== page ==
From his headquarters in a burgeoning industrial park off U.S. 41 in Tampa, the head of a drone technology firm said the recent scare at London’s Gatwick International Airport was yet another red flag about the potential for danger, accidental or intentional, posed by drones.
Last month, more than 140,000 passengers were delayed by the cancellation of more than 1,000 flights at Gatwick over concern that drones were being illegally flown in the area, according to reports.
The incident, still under investigation, “shows the need to have a proactive approach” to detecting and acting against potential drone threats, said Ryan English, CEO and co-founder of FLYMOTION. Among other things, the company created five years ago provides innovative technology, including drone support, to local, state and federal law enforcement and first responder agencies and the Department of Defense. FLYMOTION also helps detect drones in real time so that counter measures can be taken as soon as they get off the ground.
One recent example took place at the Fort Lauderdale Airshow in May, English said.
Brought in by the Fort Lauderdale Police Department to help protect the show, which featured the Navy’s Blue Angel aerial demonstration team, FLYMOTION detected 46 drone flights in the temporary flight restriction zone set up by the Federal Aviation Administration. Seven of those drones were detected in the airspace where the performances were taking place. By tracing the drone signals back to the base station operating them, FLYMOTION helped police track down some of those disregarding the rules.
By honing in on the radio frequency links between the base stations and drones, FLYMOTION “detected, identified and located all 46 flights,” said English, a veteran of the U.S. Coast Guard, Hillsborough County Fire Rescue and the Hillsborough County Sheriff’s Office.
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The weaponization of drones is an increasing concern for the military and law enforcement.
In 2016, the Iraqi offensive against the Islamic State in Mosul "almost came to a screeching halt" because of weaponized drones worth just $2,000 or so each, according to Army Gen. Raymond A. "Tony" Thomas III, head of U.S. Special Operations Command. At one point, Thomas said, there were 12 enemy drones — "killer bees," he called them — "dropping 40mm nuggets. It was an immediate challenge."
In October, FBI director Christopher Wray told the Senate Homeland Security Committee that the threat from drones “is steadily escalating,” according to Reuters. His comments came days after President Donald Trump signed into law legislation that gives the Department of Homeland Security and the FBI new powers to disable or destroy drones that pose a threat to government facilities.
A month later, Homeland Security officials put out a request seeking information about counter drone measures because drones “have quickly become a security concern due to the ease with which they can aid in intelligence gathering and/or be used as a malicious delivery platform.”
And in December, the New York City Police Department announced it would be operating its own fleet of drones for aerial surveillance.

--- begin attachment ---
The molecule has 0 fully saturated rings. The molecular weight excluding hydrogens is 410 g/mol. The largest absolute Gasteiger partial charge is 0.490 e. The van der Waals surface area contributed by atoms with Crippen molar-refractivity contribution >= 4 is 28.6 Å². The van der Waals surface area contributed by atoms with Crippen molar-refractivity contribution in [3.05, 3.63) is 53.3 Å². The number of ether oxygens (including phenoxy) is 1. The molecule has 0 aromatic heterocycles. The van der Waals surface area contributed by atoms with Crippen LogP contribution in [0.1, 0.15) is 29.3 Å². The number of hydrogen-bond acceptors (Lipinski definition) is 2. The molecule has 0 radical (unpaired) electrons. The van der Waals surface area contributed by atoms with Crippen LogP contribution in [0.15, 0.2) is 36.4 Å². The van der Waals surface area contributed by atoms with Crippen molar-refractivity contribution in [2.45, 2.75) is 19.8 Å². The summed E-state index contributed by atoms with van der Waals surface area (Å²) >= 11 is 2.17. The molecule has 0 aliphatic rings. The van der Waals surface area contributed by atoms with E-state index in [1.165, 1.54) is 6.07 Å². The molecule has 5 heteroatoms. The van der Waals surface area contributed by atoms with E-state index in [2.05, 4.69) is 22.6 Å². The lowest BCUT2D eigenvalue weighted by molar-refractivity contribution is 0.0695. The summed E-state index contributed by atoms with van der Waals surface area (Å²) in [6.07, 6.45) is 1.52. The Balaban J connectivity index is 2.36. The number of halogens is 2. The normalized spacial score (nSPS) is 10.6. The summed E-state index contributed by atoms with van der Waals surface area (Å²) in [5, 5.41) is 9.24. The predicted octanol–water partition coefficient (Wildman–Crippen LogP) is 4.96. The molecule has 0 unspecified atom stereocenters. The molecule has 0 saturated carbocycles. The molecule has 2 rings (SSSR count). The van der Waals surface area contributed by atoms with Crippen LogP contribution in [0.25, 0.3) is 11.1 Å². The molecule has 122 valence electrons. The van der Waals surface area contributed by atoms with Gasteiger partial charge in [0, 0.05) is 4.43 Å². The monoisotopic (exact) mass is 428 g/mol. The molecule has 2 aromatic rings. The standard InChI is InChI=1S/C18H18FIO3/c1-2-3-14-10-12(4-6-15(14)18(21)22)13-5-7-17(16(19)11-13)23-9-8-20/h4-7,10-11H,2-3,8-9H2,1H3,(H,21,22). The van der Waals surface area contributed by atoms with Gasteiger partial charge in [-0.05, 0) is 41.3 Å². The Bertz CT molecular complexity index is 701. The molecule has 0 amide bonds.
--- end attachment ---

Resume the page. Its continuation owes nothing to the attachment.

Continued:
Drones are also a big concern of U.S. Special Operations Command, headquartered at MacDill Air Force Base. In 2017, the command helped sponsor what it called the "Game of Drones" contest, offering more than $600,000 in prize money to help find the best ways of countering small drones that threaten U.S. and allied forces.
The contest was held in Nevada, sponsored by SOCom along with two other organizations: Afwerx, an Air Force technology incubator, and the Pentagon’s Strategic Capabilities Office.
It kicked off locally at the Sofwerx incubator in Ybor City, which continues to explore drone technology.
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FLYMOTION operates out of a 3,000 square-foot facility, owns dozens of drones and has a fleet of vehicles including a Mercedes Sprinter van outfitted as a mobile command center. English co-founded the company with a fellow first responder veteran named David Stratchko. One of the many technology solutions the company provides is a system that can detect drones for about a 35-mile radius. As an example of just how many drones are flying around Tampa, the system has detected 534 drone flights since Dec. 1 from its headquarters in an area that includes both MacDill and Tampa International Airport.
Emily Nipps, a spokeswoman for TIA, said the airport does not have drone countering technology because the FAA has stated that they are working on the issue and do not want airports creating their own anti-drone programs.
English said because of domestic legal and liability issues, his company relies on technology that pinpoints where drones are launched from so that authorities can respond.
Skip Parish, a Sarasota drone inventor, said that after the Gatwick incident, he told Sussex Police to consider technology to track drone controllers, coupled with a hard kill laser cannon which “targets and downs” small drones greater than two miles away.
Drones now “have the ability to travel faster than a Vietnam-era A4 fighter jet in vertical acceleration,” said Parish, who has worked on counter drone measures with both the U.S. military and NATO. “They can be carried in a backpack, and can navigate without human control links while at the same time using machine vision to ID and act on ground and air objects.”
The future, said Parish, is worrisome.
“Given that near future civilian small drones can get internal guidance — without the need for GPS — and use AI machine vision we now find programed in computer games, the outlook for protection of sensitive areas is not optimistic at best,” he said.
Contact Howard Altman at email@example.com or (813) 225-3112 . Follow @haltman.